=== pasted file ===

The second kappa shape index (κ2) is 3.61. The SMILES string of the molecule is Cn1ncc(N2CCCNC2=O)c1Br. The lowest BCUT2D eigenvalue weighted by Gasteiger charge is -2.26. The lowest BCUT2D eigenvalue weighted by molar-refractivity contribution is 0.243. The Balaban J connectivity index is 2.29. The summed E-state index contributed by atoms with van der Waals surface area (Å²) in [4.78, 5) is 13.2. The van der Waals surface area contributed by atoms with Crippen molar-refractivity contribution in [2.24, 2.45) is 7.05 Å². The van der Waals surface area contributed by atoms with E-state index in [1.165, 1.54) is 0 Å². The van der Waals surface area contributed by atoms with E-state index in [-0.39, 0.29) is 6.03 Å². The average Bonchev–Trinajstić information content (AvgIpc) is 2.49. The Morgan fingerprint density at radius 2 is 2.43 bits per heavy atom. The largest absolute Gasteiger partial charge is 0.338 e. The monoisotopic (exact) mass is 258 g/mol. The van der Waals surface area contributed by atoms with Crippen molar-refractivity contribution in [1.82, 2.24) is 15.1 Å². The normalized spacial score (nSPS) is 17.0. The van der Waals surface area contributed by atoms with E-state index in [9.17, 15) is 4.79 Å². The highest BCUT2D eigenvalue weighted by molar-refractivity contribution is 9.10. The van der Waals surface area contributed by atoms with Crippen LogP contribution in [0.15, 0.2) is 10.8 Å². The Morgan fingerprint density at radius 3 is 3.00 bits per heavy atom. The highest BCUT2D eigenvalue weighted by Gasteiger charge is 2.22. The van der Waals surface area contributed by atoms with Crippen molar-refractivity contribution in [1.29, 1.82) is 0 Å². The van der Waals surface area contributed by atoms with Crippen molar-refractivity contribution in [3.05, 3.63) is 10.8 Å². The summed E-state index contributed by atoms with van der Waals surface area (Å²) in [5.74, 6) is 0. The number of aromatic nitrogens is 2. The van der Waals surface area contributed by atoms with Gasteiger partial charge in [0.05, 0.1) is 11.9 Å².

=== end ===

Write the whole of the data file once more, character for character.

The second kappa shape index (κ2) is 3.61. The SMILES string of the molecule is Cn1ncc(N2CCCNC2=O)c1Br. The lowest BCUT2D eigenvalue weighted by Gasteiger charge is -2.26. The lowest BCUT2D eigenvalue weighted by molar-refractivity contribution is 0.243. The Balaban J connectivity index is 2.29. The summed E-state index contributed by atoms with van der Waals surface area (Å²) in [4.78, 5) is 13.2. The van der Waals surface area contributed by atoms with Crippen molar-refractivity contribution in [2.24, 2.45) is 7.05 Å². The van der Waals surface area contributed by atoms with E-state index in [1.165, 1.54) is 0 Å². The van der Waals surface area contributed by atoms with E-state index in [-0.39, 0.29) is 6.03 Å². The average Bonchev–Trinajstić information content (AvgIpc) is 2.49. The Morgan fingerprint density at radius 2 is 2.43 bits per heavy atom. The largest absolute Gasteiger partial charge is 0.338 e. The monoisotopic (exact) mass is 258 g/mol. The van der Waals surface area contributed by atoms with Crippen molar-refractivity contribution in [1.82, 2.24) is 15.1 Å². The normalized spacial score (nSPS) is 17.0. The van der Waals surface area contributed by atoms with E-state index in [9.17, 15) is 4.79 Å². The highest BCUT2D eigenvalue weighted by molar-refractivity contribution is 9.10. The van der Waals surface area contributed by atoms with Crippen LogP contribution in [0.15, 0.2) is 10.8 Å². The Morgan fingerprint density at radius 3 is 3.00 bits per heavy atom. The highest BCUT2D eigenvalue weighted by Gasteiger charge is 2.22. The van der Waals surface area contributed by atoms with Crippen molar-refractivity contribution in [1.29, 1.82) is 0 Å². The van der Waals surface area contributed by atoms with Crippen molar-refractivity contribution in [3.05, 3.63) is 10.8 Å². The summed E-state index contributed by atoms with van der Waals surface area (Å²) in [5.74, 6) is 0. The number of aromatic nitrogens is 2. The van der Waals surface area contributed by atoms with Gasteiger partial charge in [0.05, 0.1) is 11.9 Å².